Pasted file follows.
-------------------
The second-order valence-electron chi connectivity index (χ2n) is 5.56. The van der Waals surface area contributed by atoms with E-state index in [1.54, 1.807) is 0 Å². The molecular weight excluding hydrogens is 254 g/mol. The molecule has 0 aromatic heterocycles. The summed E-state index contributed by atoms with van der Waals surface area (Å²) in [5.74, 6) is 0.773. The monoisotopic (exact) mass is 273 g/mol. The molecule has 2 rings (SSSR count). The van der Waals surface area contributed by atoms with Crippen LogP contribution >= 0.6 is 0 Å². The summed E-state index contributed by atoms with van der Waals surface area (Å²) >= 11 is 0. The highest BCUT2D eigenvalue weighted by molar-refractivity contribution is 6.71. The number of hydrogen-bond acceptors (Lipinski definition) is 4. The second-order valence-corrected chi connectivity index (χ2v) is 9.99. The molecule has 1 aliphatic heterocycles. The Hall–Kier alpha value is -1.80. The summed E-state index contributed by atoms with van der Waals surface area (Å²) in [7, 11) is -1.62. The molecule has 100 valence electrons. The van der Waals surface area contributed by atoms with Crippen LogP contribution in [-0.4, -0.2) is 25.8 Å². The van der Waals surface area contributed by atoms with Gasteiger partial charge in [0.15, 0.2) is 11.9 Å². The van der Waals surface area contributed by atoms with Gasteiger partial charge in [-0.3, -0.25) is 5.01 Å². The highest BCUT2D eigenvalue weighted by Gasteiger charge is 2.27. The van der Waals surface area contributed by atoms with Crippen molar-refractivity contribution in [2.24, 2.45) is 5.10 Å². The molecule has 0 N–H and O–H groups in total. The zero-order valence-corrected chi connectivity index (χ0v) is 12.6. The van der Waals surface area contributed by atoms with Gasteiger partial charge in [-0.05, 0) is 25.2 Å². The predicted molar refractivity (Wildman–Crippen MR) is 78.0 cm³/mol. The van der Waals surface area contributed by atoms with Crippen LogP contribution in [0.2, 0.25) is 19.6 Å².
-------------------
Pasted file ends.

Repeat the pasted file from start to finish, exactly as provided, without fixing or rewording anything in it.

The second-order valence-electron chi connectivity index (χ2n) is 5.56. The van der Waals surface area contributed by atoms with E-state index in [1.54, 1.807) is 0 Å². The molecular weight excluding hydrogens is 254 g/mol. The molecule has 0 aromatic heterocycles. The summed E-state index contributed by atoms with van der Waals surface area (Å²) in [5.74, 6) is 0.773. The monoisotopic (exact) mass is 273 g/mol. The molecule has 2 rings (SSSR count). The van der Waals surface area contributed by atoms with Crippen LogP contribution >= 0.6 is 0 Å². The summed E-state index contributed by atoms with van der Waals surface area (Å²) >= 11 is 0. The highest BCUT2D eigenvalue weighted by molar-refractivity contribution is 6.71. The number of hydrogen-bond acceptors (Lipinski definition) is 4. The second-order valence-corrected chi connectivity index (χ2v) is 9.99. The molecule has 1 aliphatic heterocycles. The Hall–Kier alpha value is -1.80. The summed E-state index contributed by atoms with van der Waals surface area (Å²) in [7, 11) is -1.62. The molecule has 100 valence electrons. The van der Waals surface area contributed by atoms with Crippen LogP contribution in [-0.4, -0.2) is 25.8 Å². The van der Waals surface area contributed by atoms with Gasteiger partial charge in [0.15, 0.2) is 11.9 Å². The van der Waals surface area contributed by atoms with Gasteiger partial charge in [-0.3, -0.25) is 5.01 Å². The highest BCUT2D eigenvalue weighted by Gasteiger charge is 2.27. The van der Waals surface area contributed by atoms with Crippen molar-refractivity contribution in [2.24, 2.45) is 5.10 Å². The molecule has 0 N–H and O–H groups in total. The zero-order valence-corrected chi connectivity index (χ0v) is 12.6. The van der Waals surface area contributed by atoms with Gasteiger partial charge in [-0.05, 0) is 25.2 Å². The predicted molar refractivity (Wildman–Crippen MR) is 78.0 cm³/mol. The van der Waals surface area contributed by atoms with Crippen LogP contribution in [0.2, 0.25) is 19.6 Å².